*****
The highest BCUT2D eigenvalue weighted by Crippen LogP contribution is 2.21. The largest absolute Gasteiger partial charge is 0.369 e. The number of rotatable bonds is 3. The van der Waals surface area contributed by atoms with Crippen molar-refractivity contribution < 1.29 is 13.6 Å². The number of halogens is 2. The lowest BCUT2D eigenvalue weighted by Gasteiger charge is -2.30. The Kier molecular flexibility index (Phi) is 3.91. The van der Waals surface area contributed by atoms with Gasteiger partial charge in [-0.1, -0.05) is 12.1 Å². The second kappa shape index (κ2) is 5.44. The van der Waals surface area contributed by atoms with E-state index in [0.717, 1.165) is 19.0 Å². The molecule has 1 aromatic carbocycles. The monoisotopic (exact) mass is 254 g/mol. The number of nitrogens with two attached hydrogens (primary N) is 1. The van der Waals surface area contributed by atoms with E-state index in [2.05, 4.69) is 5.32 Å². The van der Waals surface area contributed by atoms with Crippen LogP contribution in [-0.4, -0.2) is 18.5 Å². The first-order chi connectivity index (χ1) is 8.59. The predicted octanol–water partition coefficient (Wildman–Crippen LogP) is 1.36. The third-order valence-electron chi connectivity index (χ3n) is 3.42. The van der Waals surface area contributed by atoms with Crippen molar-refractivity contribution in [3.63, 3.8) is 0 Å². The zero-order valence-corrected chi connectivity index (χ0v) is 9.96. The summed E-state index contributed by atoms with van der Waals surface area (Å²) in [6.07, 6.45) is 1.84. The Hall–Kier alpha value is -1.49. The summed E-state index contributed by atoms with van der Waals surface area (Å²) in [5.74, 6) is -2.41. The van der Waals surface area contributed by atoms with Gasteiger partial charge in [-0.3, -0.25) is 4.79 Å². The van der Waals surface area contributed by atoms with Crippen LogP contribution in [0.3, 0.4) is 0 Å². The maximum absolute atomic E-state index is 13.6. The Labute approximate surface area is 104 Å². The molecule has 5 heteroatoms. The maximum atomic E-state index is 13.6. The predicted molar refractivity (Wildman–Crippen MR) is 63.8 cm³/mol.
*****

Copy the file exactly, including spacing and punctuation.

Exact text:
The highest BCUT2D eigenvalue weighted by Crippen LogP contribution is 2.21. The largest absolute Gasteiger partial charge is 0.369 e. The number of rotatable bonds is 3. The van der Waals surface area contributed by atoms with Crippen molar-refractivity contribution < 1.29 is 13.6 Å². The number of halogens is 2. The lowest BCUT2D eigenvalue weighted by Gasteiger charge is -2.30. The Kier molecular flexibility index (Phi) is 3.91. The van der Waals surface area contributed by atoms with Gasteiger partial charge in [-0.1, -0.05) is 12.1 Å². The second kappa shape index (κ2) is 5.44. The van der Waals surface area contributed by atoms with E-state index in [0.717, 1.165) is 19.0 Å². The molecule has 1 aromatic carbocycles. The monoisotopic (exact) mass is 254 g/mol. The number of nitrogens with two attached hydrogens (primary N) is 1. The van der Waals surface area contributed by atoms with E-state index in [2.05, 4.69) is 5.32 Å². The van der Waals surface area contributed by atoms with Crippen LogP contribution in [-0.4, -0.2) is 18.5 Å². The first-order chi connectivity index (χ1) is 8.59. The predicted octanol–water partition coefficient (Wildman–Crippen LogP) is 1.36. The third-order valence-electron chi connectivity index (χ3n) is 3.42. The van der Waals surface area contributed by atoms with Crippen molar-refractivity contribution in [3.63, 3.8) is 0 Å². The zero-order valence-corrected chi connectivity index (χ0v) is 9.96. The summed E-state index contributed by atoms with van der Waals surface area (Å²) in [6.07, 6.45) is 1.84. The Hall–Kier alpha value is -1.49. The summed E-state index contributed by atoms with van der Waals surface area (Å²) in [5.74, 6) is -2.41. The van der Waals surface area contributed by atoms with Gasteiger partial charge in [-0.3, -0.25) is 4.79 Å². The van der Waals surface area contributed by atoms with Crippen LogP contribution in [0.3, 0.4) is 0 Å². The maximum absolute atomic E-state index is 13.6. The Labute approximate surface area is 104 Å². The molecule has 5 heteroatoms. The maximum atomic E-state index is 13.6. The predicted molar refractivity (Wildman–Crippen MR) is 63.8 cm³/mol.